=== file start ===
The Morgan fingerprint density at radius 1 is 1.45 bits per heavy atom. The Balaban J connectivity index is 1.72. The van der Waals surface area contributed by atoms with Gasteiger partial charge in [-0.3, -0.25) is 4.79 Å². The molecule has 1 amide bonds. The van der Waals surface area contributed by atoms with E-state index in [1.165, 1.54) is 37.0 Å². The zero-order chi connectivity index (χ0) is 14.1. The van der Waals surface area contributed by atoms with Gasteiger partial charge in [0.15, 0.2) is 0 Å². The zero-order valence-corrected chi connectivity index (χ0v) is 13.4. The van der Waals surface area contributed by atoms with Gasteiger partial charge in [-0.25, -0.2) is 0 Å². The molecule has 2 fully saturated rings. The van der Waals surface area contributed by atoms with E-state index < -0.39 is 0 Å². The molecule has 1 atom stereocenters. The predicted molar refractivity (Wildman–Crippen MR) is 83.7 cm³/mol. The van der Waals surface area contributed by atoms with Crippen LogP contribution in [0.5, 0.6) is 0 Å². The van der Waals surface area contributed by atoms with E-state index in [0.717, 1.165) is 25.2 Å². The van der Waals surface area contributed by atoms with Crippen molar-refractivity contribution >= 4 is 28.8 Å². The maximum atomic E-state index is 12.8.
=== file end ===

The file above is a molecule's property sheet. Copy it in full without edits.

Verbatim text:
The Morgan fingerprint density at radius 1 is 1.45 bits per heavy atom. The Balaban J connectivity index is 1.72. The van der Waals surface area contributed by atoms with Gasteiger partial charge in [-0.3, -0.25) is 4.79 Å². The molecule has 1 amide bonds. The van der Waals surface area contributed by atoms with E-state index in [1.165, 1.54) is 37.0 Å². The zero-order chi connectivity index (χ0) is 14.1. The van der Waals surface area contributed by atoms with Gasteiger partial charge in [0.15, 0.2) is 0 Å². The zero-order valence-corrected chi connectivity index (χ0v) is 13.4. The van der Waals surface area contributed by atoms with Gasteiger partial charge in [-0.25, -0.2) is 0 Å². The molecule has 2 fully saturated rings. The van der Waals surface area contributed by atoms with E-state index < -0.39 is 0 Å². The molecule has 1 atom stereocenters. The predicted molar refractivity (Wildman–Crippen MR) is 83.7 cm³/mol. The van der Waals surface area contributed by atoms with Crippen LogP contribution in [0.5, 0.6) is 0 Å². The van der Waals surface area contributed by atoms with E-state index in [0.717, 1.165) is 25.2 Å². The van der Waals surface area contributed by atoms with Crippen molar-refractivity contribution >= 4 is 28.8 Å². The maximum atomic E-state index is 12.8.